Learn about good financial practices and record keeping

People who help older adults with financial tasks can avoid confusion and conflict by keeping their finances separate, keeping good records and sharing information with others who are involved.

Keeping the older adult's and their helper's finances separate means:

  • Avoiding joint checking, savings or other joint accounts

  • Keeping the older adult's money and property in their name

  • Avoiding using cash to cover the older adult's expenses

  • Paying the older adult's expenses from their accounts

  • Not depositing the older adult's money into anyone else's account

Keeping well-organized financial records means:

  • Keeping detailed notes, such as check numbers, dates and reasons, for funds received from or spent for the older adult

  • Keeping receipts and notes on all expenses, even small ones

  • Paying expenses by check, debit card or credit card, so there's a record

  • Making sure all items or services included in the transaction are for the older adult

  • Not using the older adult's ATM card or writing checks to "cash"

  • Not signing checks or other documents with the older adult's name

Fiduciaries or attorneys-in-fact under a power of attorney can sign checks or documents as the older adult's agent. For example, the signature could be "Anne Bruno, fiduciary for Jane Bruno" or "Jane Bruno, by Anne Bruno under POA."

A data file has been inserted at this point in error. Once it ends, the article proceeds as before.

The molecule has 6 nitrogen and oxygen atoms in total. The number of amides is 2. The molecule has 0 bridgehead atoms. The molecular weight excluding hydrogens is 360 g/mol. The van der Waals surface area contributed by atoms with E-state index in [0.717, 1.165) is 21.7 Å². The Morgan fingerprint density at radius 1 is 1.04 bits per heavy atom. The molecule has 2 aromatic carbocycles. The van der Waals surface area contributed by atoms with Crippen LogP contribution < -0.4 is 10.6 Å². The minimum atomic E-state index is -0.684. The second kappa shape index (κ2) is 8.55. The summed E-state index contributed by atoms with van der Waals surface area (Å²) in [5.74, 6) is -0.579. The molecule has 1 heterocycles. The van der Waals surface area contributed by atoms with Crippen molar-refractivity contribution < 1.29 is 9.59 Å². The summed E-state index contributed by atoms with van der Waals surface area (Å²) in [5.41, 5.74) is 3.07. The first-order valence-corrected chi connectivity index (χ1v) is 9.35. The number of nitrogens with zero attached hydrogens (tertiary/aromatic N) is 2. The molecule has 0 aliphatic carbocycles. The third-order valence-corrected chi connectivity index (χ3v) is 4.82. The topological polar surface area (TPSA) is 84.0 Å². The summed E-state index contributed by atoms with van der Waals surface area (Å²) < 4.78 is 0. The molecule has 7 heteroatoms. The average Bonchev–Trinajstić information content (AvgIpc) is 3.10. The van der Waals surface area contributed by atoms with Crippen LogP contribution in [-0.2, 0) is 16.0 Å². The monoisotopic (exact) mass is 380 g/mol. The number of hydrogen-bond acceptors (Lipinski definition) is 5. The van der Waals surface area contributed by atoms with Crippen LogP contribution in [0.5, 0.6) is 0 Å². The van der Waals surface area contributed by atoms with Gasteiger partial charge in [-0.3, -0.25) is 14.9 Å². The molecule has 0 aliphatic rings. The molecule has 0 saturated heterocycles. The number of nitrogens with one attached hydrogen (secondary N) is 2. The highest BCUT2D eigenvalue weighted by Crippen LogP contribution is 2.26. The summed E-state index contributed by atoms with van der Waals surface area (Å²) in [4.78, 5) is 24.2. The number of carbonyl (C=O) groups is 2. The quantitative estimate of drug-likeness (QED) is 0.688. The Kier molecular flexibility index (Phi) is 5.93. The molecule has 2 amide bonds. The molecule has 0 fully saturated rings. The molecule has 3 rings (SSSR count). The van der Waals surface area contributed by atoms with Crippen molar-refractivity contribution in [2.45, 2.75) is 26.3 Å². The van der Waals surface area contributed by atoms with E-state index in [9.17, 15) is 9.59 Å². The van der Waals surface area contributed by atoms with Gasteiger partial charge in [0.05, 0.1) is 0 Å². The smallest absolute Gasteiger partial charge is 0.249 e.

Keeping fuller records of an older adult's resources can help when making financial plans, filing claims or seeking assistance. These records might include:

  • Statements for credit cards and checking, savings and investment accounts

  • Bills for utilities, vehicle or other loans, long-term care or regular payments

  • Income-related records, like tax returns and Social Security statements

  • Pictures of valuables, along with information such as serial numbers, estimates of value and records of purchase or appraisal

  • Housing documents, such as leases, mortgages or deeds

  • Policies for home, vehicle, life, health or other types of care insurance

  • Legal documents such as wills, trusts and powers of attorney

Other financial best practices include:

  • Having income directly deposited into and expenses automatically deducted from the older adult's accounts

  • Strong financial and legal information in a secure place like a locked cabinet or encrypted computer file

  • Discussing important decisions with a financial advisor or other professional, especially for fiduciaries who are making investment or other financial decisions for older adults